Producer Gregg Fienberg and production designer Maria Caso accompanied us on our tour and shared anecdotes from the first day back on the set to the inspirations behind the new look of the town.

“It was a very emotional moment for everybody,” Gregg said, recalling the atmosphere on the set when the cast and crew gathered for the first time after more than a decade. David Milch spent the first hour on the set welcoming everyone back. “He didn’t just welcome the actors back and talked about the scene, integrated into that was welcoming everybody back together after all this time, with all the hope we’ve had that it would happen someday.”

Gregg likened the long journey it took for Deadwood and its characters to return to the screen to the emotional theme at the core of the new movie. “In its own weird way, it’s about time, the passage of time and what it does to people and the communities.”

Not surprisingly, it didn’t take long for the actors to get back in character. “The amazing thing is everyone slipped right back into character like they never left. Everybody is very excited to be back.”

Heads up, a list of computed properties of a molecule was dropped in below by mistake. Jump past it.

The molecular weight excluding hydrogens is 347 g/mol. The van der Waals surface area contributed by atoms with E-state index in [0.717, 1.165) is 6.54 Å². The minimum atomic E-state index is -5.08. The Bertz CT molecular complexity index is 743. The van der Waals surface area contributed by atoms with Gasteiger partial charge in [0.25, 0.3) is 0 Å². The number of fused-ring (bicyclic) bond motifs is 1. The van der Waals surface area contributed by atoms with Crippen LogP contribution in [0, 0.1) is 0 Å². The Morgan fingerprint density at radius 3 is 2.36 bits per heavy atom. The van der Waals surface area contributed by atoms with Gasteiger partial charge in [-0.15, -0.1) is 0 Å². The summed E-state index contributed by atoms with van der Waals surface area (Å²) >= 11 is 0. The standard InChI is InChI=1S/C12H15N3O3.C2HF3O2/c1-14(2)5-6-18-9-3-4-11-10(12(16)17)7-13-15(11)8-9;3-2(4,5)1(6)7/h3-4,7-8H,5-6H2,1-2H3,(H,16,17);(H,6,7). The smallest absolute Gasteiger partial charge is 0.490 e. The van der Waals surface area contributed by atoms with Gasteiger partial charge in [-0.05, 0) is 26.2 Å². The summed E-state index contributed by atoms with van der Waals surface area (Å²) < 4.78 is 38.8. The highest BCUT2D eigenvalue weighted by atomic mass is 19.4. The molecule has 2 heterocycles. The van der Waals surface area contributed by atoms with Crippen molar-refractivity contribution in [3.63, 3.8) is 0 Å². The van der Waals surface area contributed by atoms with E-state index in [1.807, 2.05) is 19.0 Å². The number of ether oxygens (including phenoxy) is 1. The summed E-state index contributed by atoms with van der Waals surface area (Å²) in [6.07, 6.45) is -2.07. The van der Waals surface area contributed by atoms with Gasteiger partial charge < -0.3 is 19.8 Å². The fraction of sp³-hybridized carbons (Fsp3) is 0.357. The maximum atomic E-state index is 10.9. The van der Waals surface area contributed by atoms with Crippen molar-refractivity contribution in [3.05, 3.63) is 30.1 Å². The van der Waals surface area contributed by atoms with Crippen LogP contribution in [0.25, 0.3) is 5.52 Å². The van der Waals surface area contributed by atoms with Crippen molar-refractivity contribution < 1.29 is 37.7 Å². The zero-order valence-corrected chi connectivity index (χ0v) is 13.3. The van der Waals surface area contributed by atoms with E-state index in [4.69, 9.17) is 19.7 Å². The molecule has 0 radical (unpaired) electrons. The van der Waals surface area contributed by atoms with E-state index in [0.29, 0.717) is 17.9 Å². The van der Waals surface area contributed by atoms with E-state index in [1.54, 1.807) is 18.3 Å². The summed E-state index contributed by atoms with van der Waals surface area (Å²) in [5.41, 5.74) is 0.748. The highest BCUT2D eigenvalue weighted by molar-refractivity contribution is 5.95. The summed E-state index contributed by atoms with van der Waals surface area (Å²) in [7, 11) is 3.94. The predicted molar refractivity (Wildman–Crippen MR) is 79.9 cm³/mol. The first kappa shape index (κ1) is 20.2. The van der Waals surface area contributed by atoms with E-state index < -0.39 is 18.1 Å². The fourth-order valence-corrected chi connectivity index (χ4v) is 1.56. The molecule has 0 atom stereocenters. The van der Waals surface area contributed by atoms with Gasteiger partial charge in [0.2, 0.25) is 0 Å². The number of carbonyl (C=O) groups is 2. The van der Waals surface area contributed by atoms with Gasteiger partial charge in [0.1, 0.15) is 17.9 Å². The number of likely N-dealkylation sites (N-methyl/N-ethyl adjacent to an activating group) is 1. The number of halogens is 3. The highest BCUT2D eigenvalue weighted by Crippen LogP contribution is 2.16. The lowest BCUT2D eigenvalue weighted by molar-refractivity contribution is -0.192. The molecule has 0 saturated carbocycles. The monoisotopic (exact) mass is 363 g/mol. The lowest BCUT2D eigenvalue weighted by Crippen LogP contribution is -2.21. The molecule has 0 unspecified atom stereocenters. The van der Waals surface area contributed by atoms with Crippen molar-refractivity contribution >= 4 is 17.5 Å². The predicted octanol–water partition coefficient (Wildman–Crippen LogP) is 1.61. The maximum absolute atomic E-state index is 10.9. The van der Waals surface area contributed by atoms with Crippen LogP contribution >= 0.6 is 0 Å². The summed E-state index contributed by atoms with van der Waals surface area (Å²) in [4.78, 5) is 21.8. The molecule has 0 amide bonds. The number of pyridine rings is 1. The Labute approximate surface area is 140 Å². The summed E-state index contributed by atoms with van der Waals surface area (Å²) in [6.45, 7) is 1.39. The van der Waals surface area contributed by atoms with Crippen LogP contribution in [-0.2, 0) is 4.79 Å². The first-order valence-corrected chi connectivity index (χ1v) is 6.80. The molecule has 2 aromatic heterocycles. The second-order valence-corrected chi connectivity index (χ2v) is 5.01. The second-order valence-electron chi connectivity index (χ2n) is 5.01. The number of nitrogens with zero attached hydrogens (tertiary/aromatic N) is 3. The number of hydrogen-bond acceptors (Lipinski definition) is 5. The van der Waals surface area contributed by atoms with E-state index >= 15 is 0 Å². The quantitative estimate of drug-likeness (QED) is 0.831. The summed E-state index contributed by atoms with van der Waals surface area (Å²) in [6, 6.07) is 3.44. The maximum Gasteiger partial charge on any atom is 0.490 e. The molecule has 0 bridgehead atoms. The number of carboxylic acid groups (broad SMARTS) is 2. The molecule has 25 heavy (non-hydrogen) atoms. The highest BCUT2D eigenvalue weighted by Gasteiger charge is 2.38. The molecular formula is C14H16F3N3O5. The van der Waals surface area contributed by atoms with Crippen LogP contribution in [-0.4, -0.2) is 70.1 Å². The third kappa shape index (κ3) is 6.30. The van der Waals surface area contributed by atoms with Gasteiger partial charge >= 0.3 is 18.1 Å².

Gregg added that when the series ended, it ended so abruptly that the cast and crew never had a chance to say goodbye to each other. “Here we are, all back together again for the first time, without ever having a chance to have said proper goodbyes.”

There was always a plan to come up with a movie to properly end the series. Why it took this long is something that’s not really unusual in the business. Between 2006 and 2018, there were numerous alternating stories about the movie being greenlit and then being cancelled permanently. In July 2018, the confirmation that many fans have long wanted to hear finally came. The movie was finally going to be made. And the original cast and crew were just as happy as the fans.

“I don’t think people really believed it, even when it started really happening!” Gregg said. “I got all kinds of calls. ‘It’s not really happening, is it? No, it’s happening! No, really? Then don’t be available in October or you won’t get to do it.’”